It has often been astutely observed that our warm feeling for Christmas are not about the present but the past. In other words, sentimental memories of remembered holiday seasons profoundly color our present expectations. As the caretaker for the physical memories of Wheaton College, Buswell Library Archives & Special Collections maintains many photos, stories, and other mementos of the joyous, bygone yuletide seasons celebrated throughout the college’s history. As we wistfully glance back at campus festivities, perhaps the candlelit glow of our present Christmas will burn even brighter.
During the Christmas season, Wheaton College staff, students and faculty are typically abuzz with festive activities, whether attending parties or participating in off-campus ministries, such as visiting nursing homes, orphanages and hospitals. The holidays have also provided an opportunity for many seasonally-specific ministries. During the early 1940s, the Christian Council supervised an annual New Year watchnight service prayer service, accompanied by music from the Women’s Glee Club. Students gathered in small groups, walking the neighborhoods to sing carols at homes and downtown businesses.
Examining the popularity of Christmas music as celebrations of the season, The Record conducted a 1947 poll of the campus, reporting “Silent Night” as the favorite Christmas tune, with “O Little Town of Bethlehem” and “O Holy Night” tied for second place. The third position was secured by Handel’s “Joy to the World.” In addition to campus festivities and music, guest artists from the realm of professional entertainment provided Christmas cheer for the entire community. In 1961, renowned vocalists from the Chicago Symphony Orchestra performed Bach’s “Christmas Oratorio” and Handel’s “Messiah” in Edman Chapel.
Christmas at Wheaton was not just contained to the campus. Beginning in 1950, the city of Wheaton invited the art department of Wheaton College to construct a display on the corner of Wesley and Main. In 1967, the department installed a somewhat abstract manger scene in Adams Park, highlighted by bright spotlights. Reviewing their efforts, Miriam Hunter, assistant art professor, reflected, “The purpose is to display the glory and sovereignty of God.”
In that spirit of joy and thankfulness, we look back at more than a century of Christmases at Wheaton:
Wheaton College students celebrate Christmas in their dormitory, c. 1900.
Students decorate a very tall Christmas tree situated in a hallway in the Memorial Student Center (1951).
Two Wheaton College students prepare to cut down a tree, or pretend to do so. The angle of the hatchet, and the stance of the girl, might be insufficient for the task, c. 1955.
In his inscription for the official greeting card from the late 1950s, Dr. V. Raymond Edman indulges his rather whimsical tendency to personify Blanchard Tower: “High in lofty limestone Tower hangs the Wheaton Bell, town-crier of victories on athletic field and in fond hearts. It called us to prayer for sons and daughters in the service, and rang with joy when peace was proclaimed. Old Wheaton Bell declares still the Christmas story of Christ’s coming to be our Savior, and awaits His coming again to be the Prince of Peace.”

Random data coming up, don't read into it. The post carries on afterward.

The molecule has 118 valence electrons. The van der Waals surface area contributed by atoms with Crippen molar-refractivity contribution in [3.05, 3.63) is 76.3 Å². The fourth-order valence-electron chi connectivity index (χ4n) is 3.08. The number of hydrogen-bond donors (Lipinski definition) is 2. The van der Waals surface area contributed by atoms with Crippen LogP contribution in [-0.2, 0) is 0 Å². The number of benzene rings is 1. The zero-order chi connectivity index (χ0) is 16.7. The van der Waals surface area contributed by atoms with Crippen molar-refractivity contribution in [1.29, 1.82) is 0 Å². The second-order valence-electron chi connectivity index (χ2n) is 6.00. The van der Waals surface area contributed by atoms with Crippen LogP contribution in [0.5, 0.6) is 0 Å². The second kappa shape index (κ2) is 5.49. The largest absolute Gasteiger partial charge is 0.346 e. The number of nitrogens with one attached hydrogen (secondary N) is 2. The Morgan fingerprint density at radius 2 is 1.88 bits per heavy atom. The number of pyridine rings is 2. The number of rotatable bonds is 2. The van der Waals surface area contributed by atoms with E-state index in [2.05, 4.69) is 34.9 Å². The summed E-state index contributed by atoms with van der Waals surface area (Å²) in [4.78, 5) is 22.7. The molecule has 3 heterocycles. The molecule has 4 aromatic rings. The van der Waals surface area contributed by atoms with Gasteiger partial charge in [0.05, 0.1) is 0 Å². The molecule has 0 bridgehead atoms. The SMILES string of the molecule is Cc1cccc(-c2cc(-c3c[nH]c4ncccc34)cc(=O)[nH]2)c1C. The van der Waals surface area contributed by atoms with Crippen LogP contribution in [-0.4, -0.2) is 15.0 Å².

The official Christmas card from 1978 features an image drawn by Allen Lewis of a shepherd on the night of the Nativity (SC-60). Lewis was an early 20th century artist whose 700 etchings, engravings and illustrations are archived in Buswell Library Archives & Special Collections.
“The First Christmas Gift,” a campus Christmas card from the early 1970s, uses a widely known image created by Vaughan Shoemaker (SC-61), cartoonist for the Chicago Daily News, depicting the Nativity stable beneath the mysterious Star of Bethleham. Several Shoemaker cartoons are archived in Buswell Library Archives & Special Collections.
Two students relax before another very tall tree, probably displayed in the Memorial Student Center, c. 1955.
Dr. V. Raymond Edman and Edith, “friend wife,” sit comfortably before a blazing hearth – or rather, a cold fireplace with an electric lamp lit from within, since there is no actual flame. This photo was published on the cover of Wheaton Alumni magazine, December, 1961.
Blanchard Tower, swathed in red and green light, stands tall over a slick, reflective sheet of ice covering the front lawn, lit with Narnia-like lampposts, c. 1970.
It is not all serious business in the Graduate School. These students, wearing reindeer horns, march in game during a Christmas celebration, c. 1978.
Explore many more Wheaton traditions, memories, and artifacts through the collections of the College Archives.